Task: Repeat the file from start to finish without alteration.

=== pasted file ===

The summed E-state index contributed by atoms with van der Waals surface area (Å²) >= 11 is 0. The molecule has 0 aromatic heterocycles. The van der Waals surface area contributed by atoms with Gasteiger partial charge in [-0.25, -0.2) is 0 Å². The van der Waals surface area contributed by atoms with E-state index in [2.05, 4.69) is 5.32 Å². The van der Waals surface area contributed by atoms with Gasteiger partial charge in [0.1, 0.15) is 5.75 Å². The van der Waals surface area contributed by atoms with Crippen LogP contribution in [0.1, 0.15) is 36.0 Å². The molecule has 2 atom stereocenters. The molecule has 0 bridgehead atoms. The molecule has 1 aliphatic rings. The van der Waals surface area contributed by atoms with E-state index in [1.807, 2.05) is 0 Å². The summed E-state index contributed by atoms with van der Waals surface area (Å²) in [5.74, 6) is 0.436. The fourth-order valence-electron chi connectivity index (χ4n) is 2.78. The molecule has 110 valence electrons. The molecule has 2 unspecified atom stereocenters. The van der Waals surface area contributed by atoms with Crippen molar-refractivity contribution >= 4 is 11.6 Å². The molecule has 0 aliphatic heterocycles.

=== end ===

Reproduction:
The summed E-state index contributed by atoms with van der Waals surface area (Å²) >= 11 is 0. The molecule has 0 aromatic heterocycles. The van der Waals surface area contributed by atoms with Gasteiger partial charge in [-0.25, -0.2) is 0 Å². The van der Waals surface area contributed by atoms with E-state index in [2.05, 4.69) is 5.32 Å². The van der Waals surface area contributed by atoms with Gasteiger partial charge in [0.1, 0.15) is 5.75 Å². The van der Waals surface area contributed by atoms with Crippen LogP contribution in [0.1, 0.15) is 36.0 Å². The molecule has 2 atom stereocenters. The molecule has 0 bridgehead atoms. The molecule has 1 aliphatic rings. The van der Waals surface area contributed by atoms with E-state index in [1.807, 2.05) is 0 Å². The summed E-state index contributed by atoms with van der Waals surface area (Å²) in [5.74, 6) is 0.436. The fourth-order valence-electron chi connectivity index (χ4n) is 2.78. The molecule has 110 valence electrons. The molecule has 2 unspecified atom stereocenters. The van der Waals surface area contributed by atoms with Crippen molar-refractivity contribution >= 4 is 11.6 Å². The molecule has 0 aliphatic heterocycles.